AUG 16, 2017 8:12 AM PDT

Burning Greenland: the low-down about wildfires on an ice sheet

Wildfires in Greenland seem like an oxymoron; how could a landmass made of ice be burning? Well, it’s because Greenland isn’t just made of ice, it’s made of peat, too. Peatland, also known as bog or moor, is the layers on layers of carbon-rich organic matter built up over millions of years. Hotter and dryer conditions in the region have caused melting of Greenland’s ice sheet which in turn makes vast amounts of peatland vulnerable to dry out. Once dry, peatlands are dangerously susceptible to wildfires.

Although it’s unknown for sure what started this wildfire, officials say it was likely a bonfire gone wrong. Wind could have carried sparks from Greenland’s second largest town, Sisimiut, to the areas of exposed peatland. “These fires appear to be peatland fires,” wildfire expert Jessica L. McCarty told Wildfire Today. “They are likely occurring in areas of degraded permafrost, which are predicted to have high thaw rates between now and 2050.”

Peatland fires are doubly dangerous because they can set off several feedback mechanisms, none of which are good for our warming planet; not to mention that they usually burn for weeks until all the organic matter has burned to ash. According to a 2015 study, “Globally, the amount of carbon stored in peats exceeds that stored in vegetation and is similar in size to the current atmospheric carbon pool.” Because peatlands are such good carbon sinks, when they burn, all of that carbon enters the atmosphere. Smoldering peat fires have the largest carbon footprint, the 2015 study reports.

You’re probably already aware of the chain reactions that set off from more carbon in the atmosphere. Higher temperatures mean faster melting ice. Since the mid-1990s, ice melt in Greenland has increased five-fold.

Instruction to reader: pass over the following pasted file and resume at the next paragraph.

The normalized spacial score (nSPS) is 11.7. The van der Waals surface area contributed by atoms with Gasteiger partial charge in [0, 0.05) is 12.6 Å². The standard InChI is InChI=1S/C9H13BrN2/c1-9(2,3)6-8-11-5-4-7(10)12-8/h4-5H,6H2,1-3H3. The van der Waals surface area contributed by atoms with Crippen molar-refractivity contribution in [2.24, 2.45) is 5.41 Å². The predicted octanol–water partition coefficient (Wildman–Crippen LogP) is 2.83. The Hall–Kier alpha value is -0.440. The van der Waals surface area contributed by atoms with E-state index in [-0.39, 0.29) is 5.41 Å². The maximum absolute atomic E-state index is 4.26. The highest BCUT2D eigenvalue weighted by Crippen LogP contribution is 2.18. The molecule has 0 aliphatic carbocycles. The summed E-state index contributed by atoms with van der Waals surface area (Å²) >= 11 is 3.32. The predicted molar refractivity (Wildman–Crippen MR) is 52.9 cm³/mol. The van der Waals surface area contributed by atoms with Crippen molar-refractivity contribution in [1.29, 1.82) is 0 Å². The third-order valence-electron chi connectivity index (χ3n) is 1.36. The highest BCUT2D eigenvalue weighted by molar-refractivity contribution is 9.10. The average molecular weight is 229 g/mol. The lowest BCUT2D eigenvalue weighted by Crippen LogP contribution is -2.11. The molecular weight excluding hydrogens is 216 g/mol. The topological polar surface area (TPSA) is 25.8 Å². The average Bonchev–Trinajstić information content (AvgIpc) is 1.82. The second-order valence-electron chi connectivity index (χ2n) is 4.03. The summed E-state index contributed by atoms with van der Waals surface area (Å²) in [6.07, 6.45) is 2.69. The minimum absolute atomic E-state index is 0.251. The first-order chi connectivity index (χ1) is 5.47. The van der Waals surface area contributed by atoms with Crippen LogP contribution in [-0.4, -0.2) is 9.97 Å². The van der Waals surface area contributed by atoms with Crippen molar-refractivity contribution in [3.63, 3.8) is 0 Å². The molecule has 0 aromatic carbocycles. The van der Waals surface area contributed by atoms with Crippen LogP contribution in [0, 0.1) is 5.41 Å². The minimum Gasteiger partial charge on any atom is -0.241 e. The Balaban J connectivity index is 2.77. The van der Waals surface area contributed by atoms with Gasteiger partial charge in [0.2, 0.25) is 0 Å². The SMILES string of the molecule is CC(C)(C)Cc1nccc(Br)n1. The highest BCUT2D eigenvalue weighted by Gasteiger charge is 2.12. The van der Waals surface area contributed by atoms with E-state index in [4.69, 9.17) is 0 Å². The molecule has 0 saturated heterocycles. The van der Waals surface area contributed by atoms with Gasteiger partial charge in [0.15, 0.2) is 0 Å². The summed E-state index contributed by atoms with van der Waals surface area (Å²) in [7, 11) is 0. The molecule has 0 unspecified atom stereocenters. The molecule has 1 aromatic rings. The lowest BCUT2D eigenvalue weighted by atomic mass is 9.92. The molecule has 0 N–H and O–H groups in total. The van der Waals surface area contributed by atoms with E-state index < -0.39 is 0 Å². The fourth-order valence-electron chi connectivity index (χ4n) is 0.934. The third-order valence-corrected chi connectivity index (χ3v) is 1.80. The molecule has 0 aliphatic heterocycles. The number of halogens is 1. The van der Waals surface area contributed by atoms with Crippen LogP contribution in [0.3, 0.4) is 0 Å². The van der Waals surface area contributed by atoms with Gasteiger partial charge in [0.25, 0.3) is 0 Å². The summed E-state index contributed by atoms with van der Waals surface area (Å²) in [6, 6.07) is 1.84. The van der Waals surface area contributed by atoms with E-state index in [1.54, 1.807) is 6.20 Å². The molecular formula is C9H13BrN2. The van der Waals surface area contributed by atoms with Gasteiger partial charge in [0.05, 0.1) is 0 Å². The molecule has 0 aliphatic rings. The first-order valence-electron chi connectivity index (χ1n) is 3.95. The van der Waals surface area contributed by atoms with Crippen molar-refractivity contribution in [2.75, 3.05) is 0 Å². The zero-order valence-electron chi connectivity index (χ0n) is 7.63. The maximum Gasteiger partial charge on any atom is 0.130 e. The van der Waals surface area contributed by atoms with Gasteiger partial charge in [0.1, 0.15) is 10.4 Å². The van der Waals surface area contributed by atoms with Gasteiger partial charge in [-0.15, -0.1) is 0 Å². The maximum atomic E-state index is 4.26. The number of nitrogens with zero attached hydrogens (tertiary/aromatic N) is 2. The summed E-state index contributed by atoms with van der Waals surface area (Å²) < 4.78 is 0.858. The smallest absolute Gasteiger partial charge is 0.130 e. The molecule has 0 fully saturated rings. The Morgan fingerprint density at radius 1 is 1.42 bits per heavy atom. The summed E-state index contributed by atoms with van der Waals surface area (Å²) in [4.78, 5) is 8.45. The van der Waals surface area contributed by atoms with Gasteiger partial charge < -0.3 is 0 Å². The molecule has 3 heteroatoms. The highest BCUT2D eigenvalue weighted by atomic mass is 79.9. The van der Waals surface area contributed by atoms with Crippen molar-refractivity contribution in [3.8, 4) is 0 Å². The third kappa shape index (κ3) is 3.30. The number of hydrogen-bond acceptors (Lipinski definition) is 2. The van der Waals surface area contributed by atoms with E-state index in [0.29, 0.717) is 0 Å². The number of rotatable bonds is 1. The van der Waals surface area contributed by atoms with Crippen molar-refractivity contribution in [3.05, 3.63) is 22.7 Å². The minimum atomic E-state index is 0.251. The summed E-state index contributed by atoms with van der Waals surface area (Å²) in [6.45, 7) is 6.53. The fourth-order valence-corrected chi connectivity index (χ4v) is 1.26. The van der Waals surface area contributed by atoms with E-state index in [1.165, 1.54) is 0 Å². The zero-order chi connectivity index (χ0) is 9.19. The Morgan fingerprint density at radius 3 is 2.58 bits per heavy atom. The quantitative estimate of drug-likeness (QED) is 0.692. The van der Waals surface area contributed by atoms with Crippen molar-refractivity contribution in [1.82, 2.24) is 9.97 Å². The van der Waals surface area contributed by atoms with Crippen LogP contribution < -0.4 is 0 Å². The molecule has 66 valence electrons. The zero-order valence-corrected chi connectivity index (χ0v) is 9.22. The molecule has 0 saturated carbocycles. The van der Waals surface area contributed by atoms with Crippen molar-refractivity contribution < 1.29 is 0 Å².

But that’s not it. Shifting winds could move soot from the wildfire to other parts of the ice sheet, thus darkening the surface of the ice. When the ice is darker in color, it absorbs more heat, a phenomenon called albedo. That in turn also works to speed up melting.

This satellite image shows the wildfire. Credit: European Space Agency

And that’s STILL not all. As the Greenland ice sheet continues to shrink due to rising temperatures, shrubification will also ensue on the peatland as a result of increased precipitation and a longer growing season. More vegetation plus erratic weather events such as droughts and thunderstorms all combine to form the perfect wildfire recipe for disaster.

“Everything we know suggests that fire will increase in the Arctic,” climate scientist Jason Box, commented to Mother Jones. “It’s fair to say that it’s part of the pattern of warming. We should see more such fires in Greenland.”

The Greenland fire, which is the largest the region has experienced as far as scientists know, isn’t an anomaly. A 2013 study found that across the Arctic, forests are burning at a rate unseen in at least 10,000 years.

Sources: Think Progress, Mother Jones

About the Author
  • Kathryn is a curious world-traveller interested in the intersection between nature, culture, history, and people. She has worked for environmental education non-profits and is a Spanish/English interpreter.
You May Also Like
AUG 12, 2020
Earth & The Environment
Are insects really going to die off for good?
AUG 12, 2020
Are insects really going to die off for good?
Warnings about an "insect apocalypse" have been making headlines in ecology and conservation news in the past ...
SEP 03, 2020
Chemistry & Physics
Nuclear Pioneers Joined Force to Fast-Track Clean Energy Tech
SEP 03, 2020
Nuclear Pioneers Joined Force to Fast-Track Clean Energy Tech
Last week, TerraPower, a Bill Gates-backed nuclear startup, announced its latest project - a collaboration with GE Hitac ...
SEP 15, 2020
Microbiology
If They Must, Methane-Eating Microbes Will Consume Ammonia
SEP 15, 2020
If They Must, Methane-Eating Microbes Will Consume Ammonia
There are many different kinds of microbes, and some can use unusual substances to survive. Methanotrophs, for example, ...
OCT 09, 2020
Earth & The Environment
Machine learning + history = more accurate sea-level rise
OCT 09, 2020
Machine learning + history = more accurate sea-level rise
Researchers yet again toward our planet’s past to understand what might be in store for our future. In a new study ...
OCT 09, 2020
Chemistry & Physics
Plastic-Eating Cocktail Could Help Establish Infinite Recycling
OCT 09, 2020
Plastic-Eating Cocktail Could Help Establish Infinite Recycling
There's no doubt that the current recycling system isn't efficient enough in handling the plastic wastes our soc ...
NOV 15, 2020
Earth & The Environment
We must reduce aerosol pollution and greenhouse gas emissions simultaneously
NOV 15, 2020
We must reduce aerosol pollution and greenhouse gas emissions simultaneously
New research published in the journal Science Advances urges the necessity of reducing carbon dioxide and aerosol p ...
Loading Comments...